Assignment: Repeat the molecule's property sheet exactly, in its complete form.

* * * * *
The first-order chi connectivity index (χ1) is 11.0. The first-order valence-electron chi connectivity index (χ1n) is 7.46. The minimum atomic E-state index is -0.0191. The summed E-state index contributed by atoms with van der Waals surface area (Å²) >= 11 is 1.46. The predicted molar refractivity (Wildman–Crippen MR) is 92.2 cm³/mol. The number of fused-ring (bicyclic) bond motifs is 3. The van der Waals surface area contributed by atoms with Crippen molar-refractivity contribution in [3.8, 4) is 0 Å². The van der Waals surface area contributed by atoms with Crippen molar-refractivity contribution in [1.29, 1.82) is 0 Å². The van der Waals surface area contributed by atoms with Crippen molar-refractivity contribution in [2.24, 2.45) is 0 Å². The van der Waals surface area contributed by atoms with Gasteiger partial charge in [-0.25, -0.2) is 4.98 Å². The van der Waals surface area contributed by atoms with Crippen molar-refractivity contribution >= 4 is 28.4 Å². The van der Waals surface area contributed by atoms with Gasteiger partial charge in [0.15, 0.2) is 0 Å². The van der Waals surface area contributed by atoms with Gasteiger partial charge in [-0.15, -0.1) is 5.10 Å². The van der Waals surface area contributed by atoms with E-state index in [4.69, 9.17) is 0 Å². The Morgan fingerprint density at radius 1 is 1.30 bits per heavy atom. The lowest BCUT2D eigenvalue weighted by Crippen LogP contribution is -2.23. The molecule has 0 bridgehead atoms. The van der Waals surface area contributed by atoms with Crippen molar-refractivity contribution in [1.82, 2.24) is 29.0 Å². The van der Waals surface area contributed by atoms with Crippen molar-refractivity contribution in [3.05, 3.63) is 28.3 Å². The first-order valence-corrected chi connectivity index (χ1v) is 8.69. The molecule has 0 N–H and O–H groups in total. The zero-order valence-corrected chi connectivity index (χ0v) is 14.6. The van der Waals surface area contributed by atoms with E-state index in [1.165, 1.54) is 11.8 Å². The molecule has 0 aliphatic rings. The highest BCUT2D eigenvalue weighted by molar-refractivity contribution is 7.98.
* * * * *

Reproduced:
The first-order chi connectivity index (χ1) is 11.0. The first-order valence-electron chi connectivity index (χ1n) is 7.46. The minimum atomic E-state index is -0.0191. The summed E-state index contributed by atoms with van der Waals surface area (Å²) >= 11 is 1.46. The predicted molar refractivity (Wildman–Crippen MR) is 92.2 cm³/mol. The number of fused-ring (bicyclic) bond motifs is 3. The van der Waals surface area contributed by atoms with Crippen molar-refractivity contribution in [3.8, 4) is 0 Å². The van der Waals surface area contributed by atoms with Crippen molar-refractivity contribution in [1.29, 1.82) is 0 Å². The van der Waals surface area contributed by atoms with Crippen molar-refractivity contribution in [2.24, 2.45) is 0 Å². The van der Waals surface area contributed by atoms with Gasteiger partial charge in [-0.25, -0.2) is 4.98 Å². The van der Waals surface area contributed by atoms with Crippen molar-refractivity contribution >= 4 is 28.4 Å². The van der Waals surface area contributed by atoms with Gasteiger partial charge in [0.15, 0.2) is 0 Å². The van der Waals surface area contributed by atoms with Gasteiger partial charge in [-0.15, -0.1) is 5.10 Å². The van der Waals surface area contributed by atoms with E-state index in [4.69, 9.17) is 0 Å². The Morgan fingerprint density at radius 1 is 1.30 bits per heavy atom. The lowest BCUT2D eigenvalue weighted by Crippen LogP contribution is -2.23. The molecule has 0 bridgehead atoms. The van der Waals surface area contributed by atoms with Crippen molar-refractivity contribution in [1.82, 2.24) is 29.0 Å². The van der Waals surface area contributed by atoms with Crippen molar-refractivity contribution in [3.05, 3.63) is 28.3 Å². The first-order valence-corrected chi connectivity index (χ1v) is 8.69. The molecule has 0 N–H and O–H groups in total. The zero-order valence-corrected chi connectivity index (χ0v) is 14.6. The van der Waals surface area contributed by atoms with E-state index in [1.165, 1.54) is 11.8 Å². The molecule has 0 aliphatic rings. The highest BCUT2D eigenvalue weighted by molar-refractivity contribution is 7.98.